Saturday, June 2, 2012

Love Wins, Part 03: Questions About Heaven

…and my personal answers; your mileage may vary

What will we do all day?


We will be continuously overwhelmed with joy, with love, with gratitude. We will rejoice in deep communion with one another and with God in Christ. We will do all the things God does all day. (There won’t literally be time, of course.) We shall be included in the divine perichoresis, which is the circulation, or circumincession, of the Divine Love among the Persons of the Holy Trinity. We shall be co-creators with God. We shall look upon creation with perfect satisfaction and say, with God, “It is very good.” We shall exult in our own being, the sheer joy of it, and the being of everyone and everything else, in all our glory, or rather, all radiant with God’s own glory.

Will we recognize people we used to know?

Yes.

What will it be like?

Jesus taught it would be like a feast. Not just any feast, but a wedding feast. And not just any wedding feast, but that of a king, a royal wedding feast. The biggest, most lavish, best party ever.

Will there be dogs there?

How could you even ask? OF COURSE there will be dogs there, and cats! And fleas, and ticks. But all transfigured, all perfect, and living in perfect harmony and harmlessness. This is what I believe, anyway. God did not create His handiwork, any of it, for destruction or to be consigned to oblivion.

But I say this with one caveat: the things of this earth may bear the same relationship to the things of heaven as the Law of Moses did to Perfect Love; that is, the things of earth may be types or icons of what is infinitely better to come. If perchance there are no literal dogs in the age to come, there will certainly be all that each dog ever meant, except unimaginably better and more beloved.

In fact, perhaps it is correct to say Jesus Himself will be the summation and fulfillment of all things, Alpha and Omega.

How could I ever rejoice in heaven if my dog or cat or spouse or other dear one were not there?

First we must note that when speaking of heaven and hell, we use spatial metaphors to designate conditions. Heaven is being one with God in Christ, in a sense more intimate than a vine is one with its branches or a head is one with its body; hell is not being one with God at all. Heaven and hell are conditions of people already here and now, becoming fully manifest and consummate in the next life. So it’s not a question of “where” anybody will be so much as in what state, whether in love or in hatred, whether in love or in egotism, whether in love or in bitterness, etc. Those in love, in bliss, will neither wish nor be able to share the miserable state of those mired in hatred, egotism, bitterness; that is the great chasm that cannot be bridged.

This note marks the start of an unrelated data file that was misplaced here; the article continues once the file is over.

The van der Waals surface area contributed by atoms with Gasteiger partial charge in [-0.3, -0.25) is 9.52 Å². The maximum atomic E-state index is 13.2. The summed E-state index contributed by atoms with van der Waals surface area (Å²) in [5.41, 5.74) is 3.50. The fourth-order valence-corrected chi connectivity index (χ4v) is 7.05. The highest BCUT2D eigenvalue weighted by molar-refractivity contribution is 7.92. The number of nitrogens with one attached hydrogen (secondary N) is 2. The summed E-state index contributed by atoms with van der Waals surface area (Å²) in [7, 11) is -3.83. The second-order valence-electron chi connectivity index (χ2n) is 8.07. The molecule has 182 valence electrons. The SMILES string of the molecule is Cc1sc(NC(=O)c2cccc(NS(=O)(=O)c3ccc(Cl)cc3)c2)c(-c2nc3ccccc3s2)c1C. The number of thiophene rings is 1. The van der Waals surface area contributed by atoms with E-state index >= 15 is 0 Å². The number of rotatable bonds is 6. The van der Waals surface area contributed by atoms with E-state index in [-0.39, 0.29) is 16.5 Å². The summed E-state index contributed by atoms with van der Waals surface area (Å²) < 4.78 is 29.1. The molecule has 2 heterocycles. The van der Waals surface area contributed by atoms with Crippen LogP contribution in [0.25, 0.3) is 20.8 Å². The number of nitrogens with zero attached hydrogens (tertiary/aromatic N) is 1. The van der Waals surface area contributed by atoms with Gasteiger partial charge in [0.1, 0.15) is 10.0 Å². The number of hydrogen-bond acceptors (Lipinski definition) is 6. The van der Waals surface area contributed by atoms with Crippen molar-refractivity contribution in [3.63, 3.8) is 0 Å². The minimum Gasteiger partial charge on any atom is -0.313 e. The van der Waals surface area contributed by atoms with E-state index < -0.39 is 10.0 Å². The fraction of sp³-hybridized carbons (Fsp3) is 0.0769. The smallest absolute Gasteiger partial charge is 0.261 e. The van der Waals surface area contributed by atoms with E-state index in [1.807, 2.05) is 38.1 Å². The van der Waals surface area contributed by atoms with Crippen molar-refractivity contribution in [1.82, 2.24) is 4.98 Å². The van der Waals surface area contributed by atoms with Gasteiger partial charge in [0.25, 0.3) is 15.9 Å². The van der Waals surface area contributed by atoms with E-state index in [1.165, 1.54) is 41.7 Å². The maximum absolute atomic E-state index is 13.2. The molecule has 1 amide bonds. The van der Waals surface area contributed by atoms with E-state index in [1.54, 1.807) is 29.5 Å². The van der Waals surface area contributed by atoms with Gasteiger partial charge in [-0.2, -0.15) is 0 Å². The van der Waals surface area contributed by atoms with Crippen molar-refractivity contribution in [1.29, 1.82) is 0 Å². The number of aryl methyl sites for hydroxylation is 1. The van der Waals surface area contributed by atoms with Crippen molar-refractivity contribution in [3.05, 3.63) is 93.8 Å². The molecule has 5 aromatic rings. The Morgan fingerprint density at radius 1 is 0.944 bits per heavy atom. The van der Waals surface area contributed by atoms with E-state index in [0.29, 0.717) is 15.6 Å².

Next, we notice that the question presupposes a very earthly, fleshly sort of love, such as any pagan bears to his family and friends. But whoever makes it to heaven will ipso facto have acquired True Love. True Love contains no element of “me, me, me”. That’s why when we have True Love, we forgive those who offend us and love our enemies. In other words, True Love is concerned with the other person only for his or her own sake, and not for the sake of any pleasure (or displeasure) the other person might bring to me. Another way of saying the same thing is, True Love, although it does not exclude emotions, is not based upon them. It is primarily a spiritual function rather than an emotional one. We shall have the joy of loving the other forever as God does, without feeling injured by his not wanting it or reciprocating it.

Orthodox spirituality teaches us that those in hell can find some ease of their sufferings, some respite, when we are praying for them or otherwise showing compassion toward them.

And who knows? We do not even know for sure whether there is anybody, or will be anybody, in hell. Or if there are, who is to say human beings stay there forever? Even if hell exists forever because it is for the devil and his angels, that’s not to say there have to be any people in it forever. It wasn’t meant for them, after all. Maybe, just maybe, we shall have the unimaginable joy of sharing in God’s work, and His success, in bringing home every single lost sheep.

2 comments:

Fr. Benedict Crawford said...

I like your answers. Sounds like an interesting book!

s-p said...

So far, so good! :)